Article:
The Property Assessment Appeal Board has ruled in favour of BC Ferries in its appeal of the assessed value of two properties at the Horseshoe Bay Ferry Terminal, resulting in significantly reduced tax revenues for the District of West Vancouver in 2013.

Friday, November 2, 2012West Vancouver, BC 

In its ruling, the Appeal Board reduced the previous 2012 assessed values for these two parcels, which had been valued at $41.4 million and $6.3 million respectively, to $10.00 each. The decision is retroactive to 2010, 2011 and 2012 and will require the District to repay property tax revenues collected for the last three years.

“The District of West Vancouver is extremely disappointed with the Property Assessment Appeal Board’s ruling, which is a significant loss of property tax revenue for us,” says Mayor Michael Smith. “We are appealing this unfair decision, which essentially means West Vancouver taxpayers will now bear the cost of fire, police, parks and roads services at the terminal. We will do everything we can to reduce the impact of this decision on our taxpayers. This is another example of costs being downloaded to a municipality, and this decision sets a precedent for assessment reviews for ferry terminals in the entire province. Every city and town in B.C. that has a ferry terminal should be worried about this outrageous decision.”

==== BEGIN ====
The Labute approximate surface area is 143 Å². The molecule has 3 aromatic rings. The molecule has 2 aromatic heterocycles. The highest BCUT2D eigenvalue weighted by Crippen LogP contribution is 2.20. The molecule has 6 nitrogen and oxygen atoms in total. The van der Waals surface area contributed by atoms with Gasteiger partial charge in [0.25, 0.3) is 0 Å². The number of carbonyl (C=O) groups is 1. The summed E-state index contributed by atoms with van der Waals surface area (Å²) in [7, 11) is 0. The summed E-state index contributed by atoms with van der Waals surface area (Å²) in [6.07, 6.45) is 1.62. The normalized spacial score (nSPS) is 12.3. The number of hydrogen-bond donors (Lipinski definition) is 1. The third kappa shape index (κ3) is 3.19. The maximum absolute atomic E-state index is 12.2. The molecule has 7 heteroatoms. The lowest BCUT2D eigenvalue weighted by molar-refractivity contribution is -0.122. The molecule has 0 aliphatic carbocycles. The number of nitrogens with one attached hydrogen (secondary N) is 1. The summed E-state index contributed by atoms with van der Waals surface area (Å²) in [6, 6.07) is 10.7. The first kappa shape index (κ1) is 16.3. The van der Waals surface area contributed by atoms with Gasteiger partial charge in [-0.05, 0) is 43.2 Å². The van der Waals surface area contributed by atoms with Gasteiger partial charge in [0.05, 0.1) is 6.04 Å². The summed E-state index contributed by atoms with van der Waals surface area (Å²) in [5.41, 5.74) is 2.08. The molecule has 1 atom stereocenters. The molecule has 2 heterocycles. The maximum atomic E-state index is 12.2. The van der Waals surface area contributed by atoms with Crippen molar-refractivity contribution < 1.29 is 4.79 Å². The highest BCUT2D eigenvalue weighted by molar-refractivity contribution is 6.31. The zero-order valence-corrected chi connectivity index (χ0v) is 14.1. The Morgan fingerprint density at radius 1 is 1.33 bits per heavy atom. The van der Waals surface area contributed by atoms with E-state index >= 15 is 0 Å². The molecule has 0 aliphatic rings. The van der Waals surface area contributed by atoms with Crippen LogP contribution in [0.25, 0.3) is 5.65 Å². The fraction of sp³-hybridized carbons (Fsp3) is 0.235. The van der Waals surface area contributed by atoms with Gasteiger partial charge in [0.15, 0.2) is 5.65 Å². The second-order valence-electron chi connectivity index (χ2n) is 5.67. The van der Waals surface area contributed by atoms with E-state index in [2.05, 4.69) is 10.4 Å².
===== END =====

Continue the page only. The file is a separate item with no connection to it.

The ruling translates into a loss of approximately $250,000 in anticipated tax revenue for 2013 and the repayment of approximately $750,000 in tax revenues collected since 2010. The District has been working on a 2013 Proposed Budget that did not contain a property tax rate increase, but the projected loss of revenue from this ruling could translate into a property tax increase of 2 per cent in 2013. “To suggest that a large parcel of West Vancouver waterfront has no value is absurd,” Smith adds.

The District is appealing the Appeal Board’s ruling, but can only do so on a “stated case” basis. This means that any appeal can only be on point of law; the District cannot introduce any new facts into the case. The Appeal Board based its determination on the grounds that the properties have no market value because they have no other purpose other than as a ferry terminal and there is no potential for profit under this use.

Residents will have the opportunity to discuss the potential implications of the Appeal Board’s ruling at two 2013 Proposed Budget Open Houses. The first is scheduled for November 14 from 6–8 p.m. in the Seaview Room at Gleneagles Community Centre and the second for Wednesday, November 21 from 6–8 p.m. in the Marine Room at the Seniors’ Activity Centre. Please visit for more information after November 6.

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